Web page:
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Prostaglandins. Parts 1 & 2.

Date
1971
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Licence

Attribution-NonCommercial 4.0 International (CC BY-NC 4.0)
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About this work

Description

Professor E W Horton lectures on prostaglandins; the lipid compounds that are derived enzymatically from fatty acids which have important functions in the body. The lecture is in two parts. Part one covers the biochemistry of prostaglandins, while part two looks at their pharmacology and physiology.

Publication/Creation

UK : University of London, 1971.

Physical description

1 encoded moving image (54.52 min.) : sound, black and white.

Duration

00:54:52

Copyright note

University of London

Terms of use

Unrestricted
CC-BY-NC
Creative Commons Attribution-Non-Commercial 2.0 UK: England & Wales

Language note

In English

Creator/production credits

Presented by Professor E W Horton, Department of Pharmacology, University of Edinburgh. Introduced by Dr Ian Gilliland. Produced by Peter Bowen. Made for British Postgraduate Medical Federation. made by University of London Audio-Visual Centre, 1971.

Notes

This video is one of around 310 titles, originally broadcast on Channel 7 of the ILEA closed-circuit television network, given to Wellcome Trust from the University of London Audio-Visual Centre shortly after it closed in the late 1980s. Although some of these programmes might now seem rather out-dated, they probably represent the largest and most diversified body of medical video produced in any British university at this time, and give a comprehensive and fascinating view of the state of medical and surgical research and practice in the 1970s and 1980s, thus constituting a contemporary medical-historical archive of great interest. The lectures mostly take place in a small and intimate studio setting and are often face-to-face. The lecturers use a wide variety of resources to illustrate their points, including film clips, slides, graphs, animated diagrams, charts and tables as well as 3-dimensional models and display boards with movable pieces. Some of the lecturers are telegenic while some are clearly less comfortable about being recorded; all are experts in their field and show great enthusiasm to share both the latest research and the historical context of their specialist areas.

Contents

Segment 1 Dr Ian Gilliland introduces Professor E W Horton. Horton, seated, talks to camera. He describes how prostaglandins were discovered in the 1930s, then isolated in 1960. He shows a diagram detailing the four main groups of prostaglandins. Referring to further diagrams, Horton shows how the four prostaglandins differ in their biological activities. Time start: 00:00:00:00 Time end: 00:05:57:22 Length: 00:05:57:22
Segment 2 Horton describes the biological function of specific prostaglandins, writing on a chalk board to illustrate his points. He then refers to a diagram which details which parts of the body each prostaglandin type is most likely to be found in. Time start: 00:05:57:22 Time end: 00:10:44:00 Length: 00:04:46:03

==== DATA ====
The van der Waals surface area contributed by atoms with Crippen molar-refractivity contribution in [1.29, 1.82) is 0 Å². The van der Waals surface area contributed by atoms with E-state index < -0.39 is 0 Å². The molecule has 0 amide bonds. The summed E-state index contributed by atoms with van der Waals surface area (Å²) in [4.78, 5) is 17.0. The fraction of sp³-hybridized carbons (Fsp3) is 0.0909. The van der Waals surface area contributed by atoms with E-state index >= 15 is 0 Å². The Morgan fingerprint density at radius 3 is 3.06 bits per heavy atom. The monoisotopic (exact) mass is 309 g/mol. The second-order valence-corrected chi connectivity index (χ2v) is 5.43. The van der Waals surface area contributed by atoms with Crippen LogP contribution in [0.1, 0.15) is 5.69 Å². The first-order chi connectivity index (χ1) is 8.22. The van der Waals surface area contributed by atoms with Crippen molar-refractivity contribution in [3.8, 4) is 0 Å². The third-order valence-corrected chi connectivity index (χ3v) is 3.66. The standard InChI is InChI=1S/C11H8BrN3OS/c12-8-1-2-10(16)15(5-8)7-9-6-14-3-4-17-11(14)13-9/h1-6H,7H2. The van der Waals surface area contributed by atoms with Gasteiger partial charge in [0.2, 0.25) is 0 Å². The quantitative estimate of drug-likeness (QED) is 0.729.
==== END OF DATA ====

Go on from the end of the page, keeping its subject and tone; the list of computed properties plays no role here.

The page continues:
Segment 3 Horton shows diagrams which compare the molecules of different prostaglandins. He then refers to experiments in which prostaglandins have been injected into animals. Autoradiographs are shown which detail the results of the experiments. Time start: 00:10:44:00 Time end: 00:16:15:19 Length: 00:05:31:19
Segment 4 Horton talks about the extraction and estimation of prostaglandins. He shows examples of different methods of separating prostaglandins from tissue culture samples. Then, using diagrams, he describes various methods of how to identify different prostaglandins from the tissue samples. Time start: 00:16:15:19 Time end: 00:20:27:22 Length: 00:04:12:03
Segment 5 Horton describes how the molecular mass of prostaglandins can be calculated. Time start: 00:20:27:22 Time end: 00:24:42:22 Length: 00:04:15:00
Segment 6 Horton completes his discussion of methods for estimating prostaglandin levels, then introduces Part Two. Opening credits and titles of Part Two. Time start: 00:24:42:22 Time end: 00:28:20:22 Length: 00:03:38:00
Segment 7 Horton introduces the subject of the pharmacological actions of prostaglandins. He shows four photographs of chicks at various stages of an experiment to inject them with prostaglandins. Graphs and diagrams are used to display the results of the experiment. Time start: 00:28:20:22 Time end: 00:35:53:11 Length: 00:07:32:14
Segment 8 Horton discusses the effects of oestrogen treatments on prostaglandin levels in different animals including guinea pigs and sheep. He presents the results of these experiments by drawing diagrams on a chalk board. Time start: 00:35:53:11 Time end: 00:39:29:19 Length: 00:03:36:08
Segment 9 Horton continues to discuss the effects of different prostaglandins on different animals. He outlines which bodily functions suppress prostaglandin action and which promote it. Time start: 00:39:29:19 Time end: 00:44:53:05 Length: 00:05:23:11
Segment 10 Horton differentiates further between different types of prostaglandin, detailing which types of hormones have the most powerful effect on prostaglandin levels. He uses a chalk board to write various diagrams and equations on. Time start: 00:44:53:05 Time end: 00:49:56:00 Length: 00:05:02:20
Segment 11 Horton sums up the lecture and discusses some final issues about the effects of prostaglandins on the body. Time start: 00:49:56:00 Time end: 00:54:52:21 Length: 00:04:56:21

Languages

  • English


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